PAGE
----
" And give the letters, which thou find’st about

me, quartos, amounting to about fifty. These

To Edmund, earl of Gloster; seek him out are scattered passages, not very remarkable

Upon the British party.” when detached, but for the most part essential to the

progress of the action or to the develop- The allusions derived from Harsnet's book ment of character. On the other hand, the fix the date of the tragedy as near as we can lines found in the quartos, which are not in desire it to be fixed. All that we can hope the folio amount to as many as two hundred for in these matters is an approximation to a and twenty-five; and they comprise one en date. It is sufficient for us to be confirmed, tire scene, and one or two of the most striking through such a fact, in the belief, derived from connected passages in the drama. It would internal evidence, that 'Lear' was produced be easy to account for these omissions by at that period when the genius of Shakspere the assumption that in the folio edition the

was “at its very point of culmination.” original play was cut down by the editors; The story of 'Lear' belongs to the popular for Lear,' without the omissions, is one literature of Europe. It is a pretty episode amongst the longest of Shakspere's plays. in the fabulous chronicles of Britain ; and, But this theory would require us to assume, whether invented by the monkish historians, also, that the additions to the folio were or transplanted into our annals from some made by the editors. These comprise several foreign source, is not very material. In the such minute touches as none but the hand of 'Gesta Romanorum,' the same story is told of the master could have superadded.

Theodosius, a wise emperor in the city of The period of the first production of 'Lear' Rome.” Douce has published this story from may be fixed with tolerable certainty. We the manuscript in the Harleian Collection. collect, from the registers of the Stationers' | It may be sufficient to give the beginning of Company, that 'Lear' was played before King this curious narrative, to show how clearly James, at Whitehall, upon St. Stephen's night, all the histories have been derived from a in the year 1606—that is, on the 26th of December. Here is the limit in one direction. In the other direction we have the publi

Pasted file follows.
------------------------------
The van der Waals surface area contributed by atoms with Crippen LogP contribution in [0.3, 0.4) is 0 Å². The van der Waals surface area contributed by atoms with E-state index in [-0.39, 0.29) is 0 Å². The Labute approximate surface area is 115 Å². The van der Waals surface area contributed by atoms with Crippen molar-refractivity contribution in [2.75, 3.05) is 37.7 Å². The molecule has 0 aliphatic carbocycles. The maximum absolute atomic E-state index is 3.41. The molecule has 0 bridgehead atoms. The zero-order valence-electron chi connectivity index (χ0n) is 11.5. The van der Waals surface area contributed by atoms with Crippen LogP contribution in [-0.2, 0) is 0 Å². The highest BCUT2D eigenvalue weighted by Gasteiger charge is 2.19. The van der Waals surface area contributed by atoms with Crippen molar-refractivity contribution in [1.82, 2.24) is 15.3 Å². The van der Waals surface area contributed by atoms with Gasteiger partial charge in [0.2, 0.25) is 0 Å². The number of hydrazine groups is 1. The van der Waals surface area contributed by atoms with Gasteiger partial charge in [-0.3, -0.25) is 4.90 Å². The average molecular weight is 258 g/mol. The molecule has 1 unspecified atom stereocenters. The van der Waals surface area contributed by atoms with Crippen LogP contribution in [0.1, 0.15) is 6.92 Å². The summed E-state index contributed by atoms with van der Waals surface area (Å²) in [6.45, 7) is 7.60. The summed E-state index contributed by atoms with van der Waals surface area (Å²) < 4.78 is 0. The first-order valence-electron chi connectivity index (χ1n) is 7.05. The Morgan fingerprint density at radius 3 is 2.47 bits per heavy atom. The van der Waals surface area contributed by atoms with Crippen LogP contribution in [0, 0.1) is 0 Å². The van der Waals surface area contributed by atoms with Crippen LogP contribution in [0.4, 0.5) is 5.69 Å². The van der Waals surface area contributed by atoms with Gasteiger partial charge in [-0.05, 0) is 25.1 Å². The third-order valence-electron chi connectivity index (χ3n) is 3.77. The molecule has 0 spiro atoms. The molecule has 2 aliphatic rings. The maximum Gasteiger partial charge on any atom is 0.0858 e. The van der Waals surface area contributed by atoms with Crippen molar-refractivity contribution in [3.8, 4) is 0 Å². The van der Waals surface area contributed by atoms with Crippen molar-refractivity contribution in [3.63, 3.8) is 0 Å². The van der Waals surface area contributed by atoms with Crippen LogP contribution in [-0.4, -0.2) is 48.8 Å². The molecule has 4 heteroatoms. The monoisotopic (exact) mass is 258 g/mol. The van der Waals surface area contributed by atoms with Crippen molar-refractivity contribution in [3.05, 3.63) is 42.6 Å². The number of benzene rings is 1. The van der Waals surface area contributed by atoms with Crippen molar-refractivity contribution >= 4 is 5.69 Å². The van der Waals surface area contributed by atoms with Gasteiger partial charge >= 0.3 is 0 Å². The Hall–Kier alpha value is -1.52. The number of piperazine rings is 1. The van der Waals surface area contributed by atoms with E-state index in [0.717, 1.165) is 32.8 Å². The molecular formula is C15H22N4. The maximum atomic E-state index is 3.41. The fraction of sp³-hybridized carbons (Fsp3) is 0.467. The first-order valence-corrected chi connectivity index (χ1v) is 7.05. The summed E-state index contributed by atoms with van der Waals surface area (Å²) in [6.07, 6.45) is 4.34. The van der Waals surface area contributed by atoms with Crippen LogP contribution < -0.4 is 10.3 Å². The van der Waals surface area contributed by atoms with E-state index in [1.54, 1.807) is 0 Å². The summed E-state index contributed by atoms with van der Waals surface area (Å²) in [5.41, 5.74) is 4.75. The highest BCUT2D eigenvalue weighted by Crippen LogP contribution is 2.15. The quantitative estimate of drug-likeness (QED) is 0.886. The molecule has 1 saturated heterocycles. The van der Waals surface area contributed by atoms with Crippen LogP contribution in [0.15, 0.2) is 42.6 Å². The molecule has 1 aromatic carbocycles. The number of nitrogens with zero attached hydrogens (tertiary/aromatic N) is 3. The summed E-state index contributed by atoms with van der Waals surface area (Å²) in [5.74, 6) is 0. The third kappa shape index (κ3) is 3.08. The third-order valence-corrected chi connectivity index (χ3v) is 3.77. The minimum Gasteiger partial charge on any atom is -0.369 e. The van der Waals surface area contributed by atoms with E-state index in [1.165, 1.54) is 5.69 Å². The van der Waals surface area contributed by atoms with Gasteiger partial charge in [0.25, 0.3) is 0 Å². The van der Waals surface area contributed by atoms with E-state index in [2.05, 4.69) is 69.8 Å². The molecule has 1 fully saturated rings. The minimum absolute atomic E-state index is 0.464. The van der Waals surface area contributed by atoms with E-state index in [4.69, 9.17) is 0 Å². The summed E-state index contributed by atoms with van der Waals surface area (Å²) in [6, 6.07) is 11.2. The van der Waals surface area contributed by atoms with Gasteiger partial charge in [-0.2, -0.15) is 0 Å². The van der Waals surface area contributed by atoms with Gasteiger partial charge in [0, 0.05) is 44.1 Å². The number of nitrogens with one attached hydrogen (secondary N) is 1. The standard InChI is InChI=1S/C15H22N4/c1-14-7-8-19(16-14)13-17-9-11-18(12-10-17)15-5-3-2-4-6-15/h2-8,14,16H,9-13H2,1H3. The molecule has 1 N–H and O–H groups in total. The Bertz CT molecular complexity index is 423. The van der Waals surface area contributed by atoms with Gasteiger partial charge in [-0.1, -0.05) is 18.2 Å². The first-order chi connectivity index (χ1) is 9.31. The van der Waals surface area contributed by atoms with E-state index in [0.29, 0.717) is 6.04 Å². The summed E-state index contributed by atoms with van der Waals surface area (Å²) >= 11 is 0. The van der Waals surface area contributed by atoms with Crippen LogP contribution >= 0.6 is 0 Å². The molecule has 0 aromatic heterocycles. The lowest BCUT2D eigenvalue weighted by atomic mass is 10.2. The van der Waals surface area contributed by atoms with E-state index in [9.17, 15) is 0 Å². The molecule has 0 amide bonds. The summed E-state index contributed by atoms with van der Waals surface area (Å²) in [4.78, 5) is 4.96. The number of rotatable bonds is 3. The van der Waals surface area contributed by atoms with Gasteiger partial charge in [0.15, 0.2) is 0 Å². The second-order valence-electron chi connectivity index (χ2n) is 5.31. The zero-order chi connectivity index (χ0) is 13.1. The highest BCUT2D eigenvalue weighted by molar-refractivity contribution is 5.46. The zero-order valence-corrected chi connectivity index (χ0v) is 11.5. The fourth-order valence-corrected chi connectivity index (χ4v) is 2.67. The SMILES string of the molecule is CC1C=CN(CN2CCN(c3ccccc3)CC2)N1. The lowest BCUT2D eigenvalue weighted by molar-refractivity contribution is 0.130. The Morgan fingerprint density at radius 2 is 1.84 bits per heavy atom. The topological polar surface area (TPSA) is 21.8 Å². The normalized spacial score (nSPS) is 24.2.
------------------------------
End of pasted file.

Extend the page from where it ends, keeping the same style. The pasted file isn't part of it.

“ Theodosius regned, a wys emperour in the cation, in 1603, of Harsnet's Declaration cite of Rome, and myghti he was of power; the

whiche emperour had thre doughters. So hit of egregious Popish Impostures, from which

liked to this emperour to knowe which of his book Shakspere undoubtedly derived some

doughters lovid him best. And tho he seid to materials which he employed in the assumed

the eldest doughter, how moche lovist thou me? madness of Edgar. It is pretty clear, also, fforsoth, quod she, more than I do myself, therefrom two passages in the text of the quarto fore, quod he, thou shalt be hily avaunsed, and editions, that the author or the actors of the maried her to a riche and myghti kyng. Tho tragedy, “as it was played before the king's he cam to the secund, and seid to her, doughter, majesty," were careful to make two minute how moche lovist thou me? As moche forsoth, changes which would be agreeable to James. / she seid, as I do myself.

So the emperour

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maried her to a duc. And tho he seid to the “ Leir, the son of Baldud, was admitted ruler third doughter, how moche lovist thou me? over the Britains in the year of the world 3105. fforsoth, quod she, as moche as ye beth worthi, At what time Joas reigned as yet in Juda. and no more. Tho seid the emperour, doughter, This Lcir was a prince of noble demeanour, sith thou lovist me no more, thou shalt not be governing his land and subjects in great wealth. maried so richely as thi susters beth. And tho He made the town of Cairleir, now called he maried her to an erle."

Leicester, which standeth upon the river of The French have a famous romance entitled

Dore. It is writ that he had by his wife three ‘La tres elegante delicieuse melliflue et tres daughters

, without other issue, whose names

were Gonorilla, Regan, and Cordilla, which plaisante hystoire du tres victorieux & ex